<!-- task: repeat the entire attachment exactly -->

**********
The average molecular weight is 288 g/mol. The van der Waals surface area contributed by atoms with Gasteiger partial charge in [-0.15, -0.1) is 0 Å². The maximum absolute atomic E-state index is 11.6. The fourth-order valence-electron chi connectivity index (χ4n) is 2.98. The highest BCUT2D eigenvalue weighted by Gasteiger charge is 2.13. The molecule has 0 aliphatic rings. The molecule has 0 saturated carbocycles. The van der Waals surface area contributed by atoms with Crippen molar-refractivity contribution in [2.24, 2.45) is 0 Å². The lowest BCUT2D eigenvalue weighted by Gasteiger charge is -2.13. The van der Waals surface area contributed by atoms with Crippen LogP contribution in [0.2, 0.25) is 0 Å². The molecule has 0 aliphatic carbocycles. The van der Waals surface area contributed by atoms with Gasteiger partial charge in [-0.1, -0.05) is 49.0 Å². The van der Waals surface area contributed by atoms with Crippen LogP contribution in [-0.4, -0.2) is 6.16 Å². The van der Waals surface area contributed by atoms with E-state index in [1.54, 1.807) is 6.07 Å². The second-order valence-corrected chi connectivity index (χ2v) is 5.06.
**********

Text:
The average molecular weight is 288 g/mol. The van der Waals surface area contributed by atoms with Gasteiger partial charge in [-0.15, -0.1) is 0 Å². The maximum absolute atomic E-state index is 11.6. The fourth-order valence-electron chi connectivity index (χ4n) is 2.98. The highest BCUT2D eigenvalue weighted by Gasteiger charge is 2.13. The molecule has 0 aliphatic rings. The molecule has 0 saturated carbocycles. The van der Waals surface area contributed by atoms with Crippen molar-refractivity contribution in [2.24, 2.45) is 0 Å². The lowest BCUT2D eigenvalue weighted by Gasteiger charge is -2.13. The van der Waals surface area contributed by atoms with Crippen LogP contribution in [0.2, 0.25) is 0 Å². The molecule has 0 aliphatic carbocycles. The van der Waals surface area contributed by atoms with Gasteiger partial charge in [-0.1, -0.05) is 49.0 Å². The van der Waals surface area contributed by atoms with Crippen LogP contribution in [-0.4, -0.2) is 6.16 Å². The van der Waals surface area contributed by atoms with E-state index in [1.54, 1.807) is 6.07 Å². The second-order valence-corrected chi connectivity index (χ2v) is 5.06.